Over 200 people die each year from house fires, with the majority of fatalities occurring between 10pm and 6am, when people are asleep. So if you’re serious about fire safety, you’ll want to learn where is the best smoke alarm placement and ensure you install the right unit for your home.
Having the right fire safety measures in place could save you or a loved one’s life. So in addition to installing smoke alarms, consider fitting a carbon monoxide detector as well.
Why do you need smokes alarms in your home?
Each year, there are over 37,00 house fires, and sadly, over 200 people die from fire-related causes. Most of these deaths happen while people are asleep. The most common cause of house fires is electrical equipment misuse, mainly cooking appliances.
What’s astounding is that around 38% of battery operated smoke alarms failed to sound during a fire. The biggest cause? Missing, flat or disconnected batteries.
A lack of working fire alarms can significantly reduce your chances of living as you only have a few minutes to escape. It could be too late by the time you smell or hear the fire. You are four times more likely to survive if you have a working smoke alarm.
The cost of buying a smoke alarm? £15. Your life and that of your family members is worth significantly more. So it pays to have at least one smoke alarm in your home.
What type of smoke alarms are available?
There are mainly four types of smoke alarm currently on the market: Ionisation, Optical (also described as photo electronic), Heat and Combined. Regardless of the type, the ideal smoke alarm placement is the same.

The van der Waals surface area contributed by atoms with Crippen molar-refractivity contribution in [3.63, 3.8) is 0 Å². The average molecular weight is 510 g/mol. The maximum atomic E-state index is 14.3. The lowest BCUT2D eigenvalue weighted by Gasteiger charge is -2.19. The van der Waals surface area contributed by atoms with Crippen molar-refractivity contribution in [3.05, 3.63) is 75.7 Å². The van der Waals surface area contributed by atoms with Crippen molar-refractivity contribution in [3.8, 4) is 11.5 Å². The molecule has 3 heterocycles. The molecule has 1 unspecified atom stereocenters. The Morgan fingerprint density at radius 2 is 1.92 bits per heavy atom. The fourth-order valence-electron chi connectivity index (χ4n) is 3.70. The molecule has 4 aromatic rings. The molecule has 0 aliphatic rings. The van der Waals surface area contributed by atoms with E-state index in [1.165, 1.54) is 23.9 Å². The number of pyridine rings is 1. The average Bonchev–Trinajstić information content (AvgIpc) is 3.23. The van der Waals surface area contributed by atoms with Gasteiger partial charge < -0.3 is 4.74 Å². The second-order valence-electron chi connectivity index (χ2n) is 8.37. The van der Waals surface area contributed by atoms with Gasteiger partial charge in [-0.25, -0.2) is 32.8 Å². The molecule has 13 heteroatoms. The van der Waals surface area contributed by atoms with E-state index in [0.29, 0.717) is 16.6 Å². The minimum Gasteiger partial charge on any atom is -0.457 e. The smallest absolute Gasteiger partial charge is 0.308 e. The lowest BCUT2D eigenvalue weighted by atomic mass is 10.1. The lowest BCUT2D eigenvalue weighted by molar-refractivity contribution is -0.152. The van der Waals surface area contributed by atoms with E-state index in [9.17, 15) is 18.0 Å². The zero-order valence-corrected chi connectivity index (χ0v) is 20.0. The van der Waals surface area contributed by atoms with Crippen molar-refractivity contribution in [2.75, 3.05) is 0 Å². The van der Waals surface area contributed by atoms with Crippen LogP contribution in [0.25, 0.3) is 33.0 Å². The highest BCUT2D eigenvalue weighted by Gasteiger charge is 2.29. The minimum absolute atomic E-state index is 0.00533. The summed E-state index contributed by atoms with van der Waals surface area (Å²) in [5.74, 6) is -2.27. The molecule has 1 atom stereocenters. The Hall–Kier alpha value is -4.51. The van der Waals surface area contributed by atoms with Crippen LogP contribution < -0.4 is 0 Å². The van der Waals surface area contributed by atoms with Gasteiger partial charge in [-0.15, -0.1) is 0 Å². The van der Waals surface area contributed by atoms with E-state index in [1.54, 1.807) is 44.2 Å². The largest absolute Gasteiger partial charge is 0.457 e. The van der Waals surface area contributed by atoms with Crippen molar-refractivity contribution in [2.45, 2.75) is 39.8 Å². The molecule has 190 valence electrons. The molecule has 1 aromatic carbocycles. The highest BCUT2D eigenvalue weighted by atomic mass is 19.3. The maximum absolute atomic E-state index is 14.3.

As the cheapest option, Ionisation smoke alarms are very sensitive to small particles of smoke produced by fast flaming fires, such as paper and wood. They detect this type of fire before the smoke gets too thick.
That said, they are slightly less sensitive to slow burning and smouldering fires which give off larger quantities of smoke before flaming occurs. Also, they can be too over-sensitive near kitchens.
These are more expensive but are more effective at detecting larger particles of smoke produced by slow-burning fires, such as smouldering foam-filled upholstery and overheated PVC wiring. That said, they are slightly less sensitive to fast flaming fires.
Optical smoke alarms can be installed near (but not in) kitchens, as they are less likely than ionisation alarms to go off when toast is burned.
These detect an increase in temperature from a fire and are insensitive to smoke. So are ideal for kitchens. However, they only cover a relatively small area and so you might need to install a few in a large kitchen.
There are two main combination alarm available.
Combined Optical Smoke and Heat Alarms: Designed to reduce false alarms while increasing the speed of detection.
Combined Smoke and Carbon Monoxide Alarms: More affordable than having to purchase both and takes up far less space.
Battery vs mains power
All of these looks similar and can be powered by either a battery or mains electricity. Some use a battery for backup to the mains power. That said, you might need an electrician to correctly find the best smoke alarm placements for mains powered unit.
How many smoke alarms do I need?
Depending on your home’s size and layout, you might only need a heat alarm in the kitchen and a smoke alarm in the common areas of each floor. Some will insist on adding smoke alarms to each bedroom for further protection.
During sleep, your sense of smell decreases to almost non-existent, hence the reason why it’s worth installing an optical smoke alarm or a combined optical smoke and heat alarm in each bedroom.